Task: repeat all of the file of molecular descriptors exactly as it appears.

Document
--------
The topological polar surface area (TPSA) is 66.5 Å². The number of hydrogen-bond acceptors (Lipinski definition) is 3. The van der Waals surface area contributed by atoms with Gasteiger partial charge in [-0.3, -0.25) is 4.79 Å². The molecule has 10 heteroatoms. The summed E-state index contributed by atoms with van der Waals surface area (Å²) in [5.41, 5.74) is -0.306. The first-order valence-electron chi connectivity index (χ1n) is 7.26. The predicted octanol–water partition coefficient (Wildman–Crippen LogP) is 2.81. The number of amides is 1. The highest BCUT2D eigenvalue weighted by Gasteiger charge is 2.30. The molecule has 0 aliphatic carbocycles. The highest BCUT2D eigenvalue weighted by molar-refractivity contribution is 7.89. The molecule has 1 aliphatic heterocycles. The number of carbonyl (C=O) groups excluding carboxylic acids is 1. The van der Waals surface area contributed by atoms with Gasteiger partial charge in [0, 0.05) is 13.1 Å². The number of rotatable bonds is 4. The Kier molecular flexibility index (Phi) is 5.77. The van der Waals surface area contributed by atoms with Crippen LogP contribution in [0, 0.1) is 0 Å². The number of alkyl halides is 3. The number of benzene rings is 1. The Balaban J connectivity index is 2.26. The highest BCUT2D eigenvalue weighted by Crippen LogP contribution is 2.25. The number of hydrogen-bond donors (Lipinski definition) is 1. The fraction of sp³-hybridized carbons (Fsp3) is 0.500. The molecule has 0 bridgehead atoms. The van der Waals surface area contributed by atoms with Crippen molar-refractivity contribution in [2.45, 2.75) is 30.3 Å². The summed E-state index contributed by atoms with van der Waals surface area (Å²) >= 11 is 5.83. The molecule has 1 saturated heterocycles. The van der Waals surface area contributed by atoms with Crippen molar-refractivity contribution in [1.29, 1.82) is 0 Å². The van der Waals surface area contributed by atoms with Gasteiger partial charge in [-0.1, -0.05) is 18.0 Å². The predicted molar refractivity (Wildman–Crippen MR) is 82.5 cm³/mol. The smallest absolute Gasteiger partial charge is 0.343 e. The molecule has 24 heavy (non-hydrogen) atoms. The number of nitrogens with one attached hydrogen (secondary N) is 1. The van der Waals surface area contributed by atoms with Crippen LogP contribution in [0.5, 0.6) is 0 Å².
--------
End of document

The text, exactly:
The topological polar surface area (TPSA) is 66.5 Å². The number of hydrogen-bond acceptors (Lipinski definition) is 3. The van der Waals surface area contributed by atoms with Gasteiger partial charge in [-0.3, -0.25) is 4.79 Å². The molecule has 10 heteroatoms. The summed E-state index contributed by atoms with van der Waals surface area (Å²) in [5.41, 5.74) is -0.306. The first-order valence-electron chi connectivity index (χ1n) is 7.26. The predicted octanol–water partition coefficient (Wildman–Crippen LogP) is 2.81. The number of amides is 1. The highest BCUT2D eigenvalue weighted by Gasteiger charge is 2.30. The molecule has 0 aliphatic carbocycles. The highest BCUT2D eigenvalue weighted by molar-refractivity contribution is 7.89. The molecule has 1 aliphatic heterocycles. The number of carbonyl (C=O) groups excluding carboxylic acids is 1. The van der Waals surface area contributed by atoms with Gasteiger partial charge in [0, 0.05) is 13.1 Å². The number of rotatable bonds is 4. The Kier molecular flexibility index (Phi) is 5.77. The van der Waals surface area contributed by atoms with Crippen LogP contribution in [0, 0.1) is 0 Å². The number of alkyl halides is 3. The number of benzene rings is 1. The Balaban J connectivity index is 2.26. The highest BCUT2D eigenvalue weighted by Crippen LogP contribution is 2.25. The number of hydrogen-bond donors (Lipinski definition) is 1. The fraction of sp³-hybridized carbons (Fsp3) is 0.500. The molecule has 0 bridgehead atoms. The van der Waals surface area contributed by atoms with Crippen molar-refractivity contribution in [2.45, 2.75) is 30.3 Å². The summed E-state index contributed by atoms with van der Waals surface area (Å²) >= 11 is 5.83. The molecule has 1 saturated heterocycles. The van der Waals surface area contributed by atoms with Crippen molar-refractivity contribution in [1.29, 1.82) is 0 Å². The van der Waals surface area contributed by atoms with Gasteiger partial charge in [-0.1, -0.05) is 18.0 Å². The predicted molar refractivity (Wildman–Crippen MR) is 82.5 cm³/mol. The smallest absolute Gasteiger partial charge is 0.343 e. The molecule has 24 heavy (non-hydrogen) atoms. The number of nitrogens with one attached hydrogen (secondary N) is 1. The van der Waals surface area contributed by atoms with Crippen LogP contribution in [0.5, 0.6) is 0 Å².